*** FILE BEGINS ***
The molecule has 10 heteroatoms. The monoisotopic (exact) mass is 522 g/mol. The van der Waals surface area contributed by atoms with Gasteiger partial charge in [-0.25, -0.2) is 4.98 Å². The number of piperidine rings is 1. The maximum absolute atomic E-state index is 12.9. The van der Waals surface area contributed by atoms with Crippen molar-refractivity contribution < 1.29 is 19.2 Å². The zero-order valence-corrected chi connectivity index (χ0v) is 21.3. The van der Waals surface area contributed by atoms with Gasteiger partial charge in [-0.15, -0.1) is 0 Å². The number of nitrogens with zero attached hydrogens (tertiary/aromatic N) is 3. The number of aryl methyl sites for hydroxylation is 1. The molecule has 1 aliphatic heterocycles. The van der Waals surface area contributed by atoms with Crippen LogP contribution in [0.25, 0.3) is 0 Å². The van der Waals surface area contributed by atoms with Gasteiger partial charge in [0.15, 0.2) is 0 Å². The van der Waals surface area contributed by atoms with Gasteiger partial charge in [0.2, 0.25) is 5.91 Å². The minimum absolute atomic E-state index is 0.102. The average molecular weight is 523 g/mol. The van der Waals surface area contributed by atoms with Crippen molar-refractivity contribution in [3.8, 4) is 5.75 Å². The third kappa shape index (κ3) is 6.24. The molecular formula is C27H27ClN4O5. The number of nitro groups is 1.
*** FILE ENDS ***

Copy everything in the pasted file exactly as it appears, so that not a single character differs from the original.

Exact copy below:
The molecule has 10 heteroatoms. The monoisotopic (exact) mass is 522 g/mol. The van der Waals surface area contributed by atoms with Gasteiger partial charge in [-0.25, -0.2) is 4.98 Å². The number of piperidine rings is 1. The maximum absolute atomic E-state index is 12.9. The van der Waals surface area contributed by atoms with Crippen molar-refractivity contribution < 1.29 is 19.2 Å². The zero-order valence-corrected chi connectivity index (χ0v) is 21.3. The van der Waals surface area contributed by atoms with Gasteiger partial charge in [-0.15, -0.1) is 0 Å². The number of nitrogens with zero attached hydrogens (tertiary/aromatic N) is 3. The number of aryl methyl sites for hydroxylation is 1. The molecule has 1 aliphatic heterocycles. The van der Waals surface area contributed by atoms with Crippen LogP contribution in [0.25, 0.3) is 0 Å². The van der Waals surface area contributed by atoms with Gasteiger partial charge in [0.15, 0.2) is 0 Å². The van der Waals surface area contributed by atoms with Gasteiger partial charge in [0.2, 0.25) is 5.91 Å². The minimum absolute atomic E-state index is 0.102. The average molecular weight is 523 g/mol. The van der Waals surface area contributed by atoms with Crippen molar-refractivity contribution in [3.8, 4) is 5.75 Å². The third kappa shape index (κ3) is 6.24. The molecular formula is C27H27ClN4O5. The number of nitro groups is 1.